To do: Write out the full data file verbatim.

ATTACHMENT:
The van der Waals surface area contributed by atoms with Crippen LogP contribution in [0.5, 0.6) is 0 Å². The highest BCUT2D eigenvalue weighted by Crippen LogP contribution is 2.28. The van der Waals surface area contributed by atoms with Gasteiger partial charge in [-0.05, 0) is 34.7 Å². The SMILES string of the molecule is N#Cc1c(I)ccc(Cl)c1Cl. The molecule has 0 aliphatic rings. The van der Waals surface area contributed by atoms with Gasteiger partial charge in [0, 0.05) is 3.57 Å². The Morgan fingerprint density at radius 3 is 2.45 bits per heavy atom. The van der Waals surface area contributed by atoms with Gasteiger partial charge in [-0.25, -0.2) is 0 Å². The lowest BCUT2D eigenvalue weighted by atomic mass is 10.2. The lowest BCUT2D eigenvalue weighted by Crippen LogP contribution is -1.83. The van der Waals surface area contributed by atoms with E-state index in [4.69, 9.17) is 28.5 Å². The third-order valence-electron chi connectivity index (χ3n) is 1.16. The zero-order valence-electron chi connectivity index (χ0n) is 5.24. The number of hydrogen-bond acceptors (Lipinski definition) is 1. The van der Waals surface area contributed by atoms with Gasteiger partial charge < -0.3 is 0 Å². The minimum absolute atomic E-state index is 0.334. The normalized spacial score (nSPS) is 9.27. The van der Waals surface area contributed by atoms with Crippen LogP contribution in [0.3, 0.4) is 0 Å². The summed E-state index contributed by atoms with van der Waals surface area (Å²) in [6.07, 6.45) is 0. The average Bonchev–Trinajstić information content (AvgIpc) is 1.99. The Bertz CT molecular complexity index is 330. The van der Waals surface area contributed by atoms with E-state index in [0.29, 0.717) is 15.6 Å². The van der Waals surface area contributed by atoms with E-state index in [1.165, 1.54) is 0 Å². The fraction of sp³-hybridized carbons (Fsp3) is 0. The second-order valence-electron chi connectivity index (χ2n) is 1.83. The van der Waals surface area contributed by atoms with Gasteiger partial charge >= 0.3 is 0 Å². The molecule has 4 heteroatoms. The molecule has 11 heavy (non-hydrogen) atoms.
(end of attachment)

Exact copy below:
The van der Waals surface area contributed by atoms with Crippen LogP contribution in [0.5, 0.6) is 0 Å². The highest BCUT2D eigenvalue weighted by Crippen LogP contribution is 2.28. The van der Waals surface area contributed by atoms with Gasteiger partial charge in [-0.05, 0) is 34.7 Å². The SMILES string of the molecule is N#Cc1c(I)ccc(Cl)c1Cl. The molecule has 0 aliphatic rings. The van der Waals surface area contributed by atoms with Gasteiger partial charge in [0, 0.05) is 3.57 Å². The Morgan fingerprint density at radius 3 is 2.45 bits per heavy atom. The van der Waals surface area contributed by atoms with Gasteiger partial charge in [-0.25, -0.2) is 0 Å². The lowest BCUT2D eigenvalue weighted by atomic mass is 10.2. The lowest BCUT2D eigenvalue weighted by Crippen LogP contribution is -1.83. The van der Waals surface area contributed by atoms with E-state index in [4.69, 9.17) is 28.5 Å². The third-order valence-electron chi connectivity index (χ3n) is 1.16. The zero-order valence-electron chi connectivity index (χ0n) is 5.24. The number of hydrogen-bond acceptors (Lipinski definition) is 1. The van der Waals surface area contributed by atoms with Gasteiger partial charge < -0.3 is 0 Å². The minimum absolute atomic E-state index is 0.334. The normalized spacial score (nSPS) is 9.27. The van der Waals surface area contributed by atoms with Crippen LogP contribution in [0.3, 0.4) is 0 Å². The summed E-state index contributed by atoms with van der Waals surface area (Å²) in [6.07, 6.45) is 0. The average Bonchev–Trinajstić information content (AvgIpc) is 1.99. The Bertz CT molecular complexity index is 330. The van der Waals surface area contributed by atoms with E-state index in [0.29, 0.717) is 15.6 Å². The van der Waals surface area contributed by atoms with E-state index in [1.165, 1.54) is 0 Å². The fraction of sp³-hybridized carbons (Fsp3) is 0. The second-order valence-electron chi connectivity index (χ2n) is 1.83. The van der Waals surface area contributed by atoms with Gasteiger partial charge >= 0.3 is 0 Å². The molecule has 4 heteroatoms. The molecule has 11 heavy (non-hydrogen) atoms.